I was not very clear with my answer. It may or may not be true about the priest telling her that. I also saw the mini series a few times, but I don’t remember that incident.
What I meant about it being true is that she and the nuns of her day did not receive holy communion very often. In St. Teresa’s case, she did not even receive it as often as every two weeks (a fortnight) and her spiritual advisor, Dominican Fr. Baron, recommended that she begin to communicate more often … at least once a fortnight. You can verify this here. Scroll down about 1/3 of the page. I tried to find it in my book, her Life, but it doesn’t have an index in the back, so I couldn’t put my finger on it. It may also have been mentioned in Way of Perfection. Again, I couldn’t find the precise reference, but I remember thinking how odd it was when I read it.
Ah, I found it, in her Life, as I suspected. After getting the Father’s name from EWTN’s article, I realized I should have looked much earlier in her book. It is in Chapter VII, where she says:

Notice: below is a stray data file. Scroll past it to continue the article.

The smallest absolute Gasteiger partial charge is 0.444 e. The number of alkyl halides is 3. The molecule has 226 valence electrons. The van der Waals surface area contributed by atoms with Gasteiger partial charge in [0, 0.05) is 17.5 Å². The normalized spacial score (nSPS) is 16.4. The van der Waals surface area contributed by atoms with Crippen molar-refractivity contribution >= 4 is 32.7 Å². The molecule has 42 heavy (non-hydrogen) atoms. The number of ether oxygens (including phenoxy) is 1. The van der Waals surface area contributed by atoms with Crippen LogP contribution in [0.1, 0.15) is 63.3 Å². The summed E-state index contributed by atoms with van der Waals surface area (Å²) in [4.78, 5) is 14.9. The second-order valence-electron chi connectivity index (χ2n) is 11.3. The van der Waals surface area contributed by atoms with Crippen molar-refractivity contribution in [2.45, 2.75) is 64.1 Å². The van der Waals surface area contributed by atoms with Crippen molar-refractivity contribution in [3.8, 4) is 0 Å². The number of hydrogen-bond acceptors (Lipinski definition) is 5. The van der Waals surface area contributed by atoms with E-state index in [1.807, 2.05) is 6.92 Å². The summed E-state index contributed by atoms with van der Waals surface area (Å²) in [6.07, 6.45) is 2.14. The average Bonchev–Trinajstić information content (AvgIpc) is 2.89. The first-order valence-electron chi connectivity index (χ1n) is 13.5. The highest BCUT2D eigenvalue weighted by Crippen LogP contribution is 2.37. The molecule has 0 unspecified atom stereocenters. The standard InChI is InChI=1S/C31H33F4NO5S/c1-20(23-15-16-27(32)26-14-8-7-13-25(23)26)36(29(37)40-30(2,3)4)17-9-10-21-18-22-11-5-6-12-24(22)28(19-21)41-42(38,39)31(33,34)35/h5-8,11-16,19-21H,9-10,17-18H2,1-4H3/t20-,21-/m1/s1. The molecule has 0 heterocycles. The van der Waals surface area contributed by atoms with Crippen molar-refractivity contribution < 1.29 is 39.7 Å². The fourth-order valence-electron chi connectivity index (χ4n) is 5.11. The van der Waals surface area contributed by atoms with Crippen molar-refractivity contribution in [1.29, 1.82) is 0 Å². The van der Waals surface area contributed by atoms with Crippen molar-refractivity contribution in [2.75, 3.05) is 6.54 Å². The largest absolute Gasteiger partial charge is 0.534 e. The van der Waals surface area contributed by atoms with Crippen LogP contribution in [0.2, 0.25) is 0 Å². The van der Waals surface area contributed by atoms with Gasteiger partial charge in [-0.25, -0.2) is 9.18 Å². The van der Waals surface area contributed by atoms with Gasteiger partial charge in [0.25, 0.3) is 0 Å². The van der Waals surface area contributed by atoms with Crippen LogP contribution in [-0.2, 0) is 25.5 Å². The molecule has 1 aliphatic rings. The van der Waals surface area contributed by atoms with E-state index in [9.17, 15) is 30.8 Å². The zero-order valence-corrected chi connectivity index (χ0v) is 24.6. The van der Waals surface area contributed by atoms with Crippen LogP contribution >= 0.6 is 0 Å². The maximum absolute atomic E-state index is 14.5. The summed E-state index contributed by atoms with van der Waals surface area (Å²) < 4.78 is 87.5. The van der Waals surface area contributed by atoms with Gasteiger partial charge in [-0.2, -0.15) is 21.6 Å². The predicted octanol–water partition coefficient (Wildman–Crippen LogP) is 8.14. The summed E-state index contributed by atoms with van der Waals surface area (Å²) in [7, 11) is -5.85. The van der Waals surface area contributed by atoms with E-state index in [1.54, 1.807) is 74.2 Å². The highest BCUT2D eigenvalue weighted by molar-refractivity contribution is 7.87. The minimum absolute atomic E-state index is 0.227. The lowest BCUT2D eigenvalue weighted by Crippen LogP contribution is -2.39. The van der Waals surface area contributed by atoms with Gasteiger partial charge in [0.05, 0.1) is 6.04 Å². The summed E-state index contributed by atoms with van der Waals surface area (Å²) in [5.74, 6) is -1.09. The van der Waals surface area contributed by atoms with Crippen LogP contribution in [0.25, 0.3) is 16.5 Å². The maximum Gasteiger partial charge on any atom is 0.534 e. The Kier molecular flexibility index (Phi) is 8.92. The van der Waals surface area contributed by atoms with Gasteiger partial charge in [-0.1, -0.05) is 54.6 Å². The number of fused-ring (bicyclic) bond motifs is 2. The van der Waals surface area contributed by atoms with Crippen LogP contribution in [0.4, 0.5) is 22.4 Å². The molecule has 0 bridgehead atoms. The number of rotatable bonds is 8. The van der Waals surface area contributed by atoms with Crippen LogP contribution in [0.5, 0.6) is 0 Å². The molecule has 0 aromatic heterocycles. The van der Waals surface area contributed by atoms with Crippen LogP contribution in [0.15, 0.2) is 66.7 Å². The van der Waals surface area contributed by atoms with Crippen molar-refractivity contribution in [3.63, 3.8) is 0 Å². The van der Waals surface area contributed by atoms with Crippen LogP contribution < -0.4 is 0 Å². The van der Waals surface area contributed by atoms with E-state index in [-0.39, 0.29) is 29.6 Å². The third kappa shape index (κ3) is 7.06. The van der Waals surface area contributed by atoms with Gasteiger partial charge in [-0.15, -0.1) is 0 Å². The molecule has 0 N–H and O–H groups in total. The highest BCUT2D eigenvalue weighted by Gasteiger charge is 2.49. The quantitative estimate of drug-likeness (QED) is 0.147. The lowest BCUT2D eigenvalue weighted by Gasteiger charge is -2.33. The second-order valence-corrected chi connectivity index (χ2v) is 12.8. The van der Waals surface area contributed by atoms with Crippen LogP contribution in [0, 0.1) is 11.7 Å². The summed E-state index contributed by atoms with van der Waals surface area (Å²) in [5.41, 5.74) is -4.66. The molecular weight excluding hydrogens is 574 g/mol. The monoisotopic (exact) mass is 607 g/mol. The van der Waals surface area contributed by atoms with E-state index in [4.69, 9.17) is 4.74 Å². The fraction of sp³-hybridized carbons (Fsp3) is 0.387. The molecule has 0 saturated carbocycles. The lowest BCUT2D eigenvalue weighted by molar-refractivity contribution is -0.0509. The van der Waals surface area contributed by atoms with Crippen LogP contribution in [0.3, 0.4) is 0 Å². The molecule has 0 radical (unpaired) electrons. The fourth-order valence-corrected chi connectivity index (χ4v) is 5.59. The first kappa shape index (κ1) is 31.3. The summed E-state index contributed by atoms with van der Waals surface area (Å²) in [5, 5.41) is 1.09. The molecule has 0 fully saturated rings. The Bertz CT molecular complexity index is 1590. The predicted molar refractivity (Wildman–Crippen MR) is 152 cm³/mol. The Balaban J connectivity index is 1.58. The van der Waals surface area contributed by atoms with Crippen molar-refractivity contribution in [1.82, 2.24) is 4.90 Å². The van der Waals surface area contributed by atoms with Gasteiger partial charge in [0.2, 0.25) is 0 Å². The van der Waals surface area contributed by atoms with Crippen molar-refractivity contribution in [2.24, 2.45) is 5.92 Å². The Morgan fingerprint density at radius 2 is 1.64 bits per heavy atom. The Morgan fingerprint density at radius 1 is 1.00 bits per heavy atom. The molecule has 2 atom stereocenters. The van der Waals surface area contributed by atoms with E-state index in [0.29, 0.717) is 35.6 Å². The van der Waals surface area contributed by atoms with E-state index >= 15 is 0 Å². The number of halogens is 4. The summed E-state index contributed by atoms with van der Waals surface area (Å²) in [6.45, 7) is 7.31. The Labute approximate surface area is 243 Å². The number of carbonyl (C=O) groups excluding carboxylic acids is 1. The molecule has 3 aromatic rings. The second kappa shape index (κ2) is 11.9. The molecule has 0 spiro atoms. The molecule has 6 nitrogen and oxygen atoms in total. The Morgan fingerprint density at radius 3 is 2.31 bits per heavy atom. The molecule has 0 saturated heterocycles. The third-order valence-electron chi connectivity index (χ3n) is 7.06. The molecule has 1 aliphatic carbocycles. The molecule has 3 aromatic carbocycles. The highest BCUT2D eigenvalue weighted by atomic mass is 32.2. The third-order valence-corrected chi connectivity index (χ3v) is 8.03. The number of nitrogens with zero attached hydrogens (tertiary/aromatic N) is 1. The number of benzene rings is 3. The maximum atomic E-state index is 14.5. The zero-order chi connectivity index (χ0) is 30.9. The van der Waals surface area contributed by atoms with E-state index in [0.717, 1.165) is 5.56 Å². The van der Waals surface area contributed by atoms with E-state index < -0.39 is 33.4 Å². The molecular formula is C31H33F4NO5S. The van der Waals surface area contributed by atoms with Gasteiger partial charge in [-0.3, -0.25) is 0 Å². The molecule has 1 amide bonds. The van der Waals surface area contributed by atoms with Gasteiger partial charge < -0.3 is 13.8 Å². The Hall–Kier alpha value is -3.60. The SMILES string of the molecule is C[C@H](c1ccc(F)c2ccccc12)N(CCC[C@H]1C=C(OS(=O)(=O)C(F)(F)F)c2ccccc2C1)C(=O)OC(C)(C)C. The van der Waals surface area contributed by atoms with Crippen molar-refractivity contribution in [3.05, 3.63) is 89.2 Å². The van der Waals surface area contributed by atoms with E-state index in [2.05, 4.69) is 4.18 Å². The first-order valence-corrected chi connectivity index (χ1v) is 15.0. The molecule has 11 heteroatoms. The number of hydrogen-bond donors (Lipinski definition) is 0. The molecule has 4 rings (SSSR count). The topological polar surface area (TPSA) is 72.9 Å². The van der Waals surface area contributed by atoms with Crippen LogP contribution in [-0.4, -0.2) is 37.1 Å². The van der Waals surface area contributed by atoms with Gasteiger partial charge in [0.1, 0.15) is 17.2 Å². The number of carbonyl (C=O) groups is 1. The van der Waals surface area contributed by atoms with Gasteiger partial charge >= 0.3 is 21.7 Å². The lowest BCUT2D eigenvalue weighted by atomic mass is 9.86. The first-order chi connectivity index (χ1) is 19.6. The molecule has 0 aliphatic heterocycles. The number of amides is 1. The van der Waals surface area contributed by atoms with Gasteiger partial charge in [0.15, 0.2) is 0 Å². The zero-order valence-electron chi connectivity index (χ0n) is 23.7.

- This Dominican father, who was a very good man, fearing God, did me a very great service; for I confessed to him. He took upon himself the task of helping my soul in earnest, and of making me see the perilous state I was in. He sent me to Communion once a fortnight; [The Spanish editor calls attention to this as a proof of great laxity in those days—that a nun like St. Teresa should be urged to communicate as often as once in a fortnight.] and I, by degrees beginning to speak to him, told him about my prayer. He charged me never to omit it: that, anyhow, it could not do me anything but good.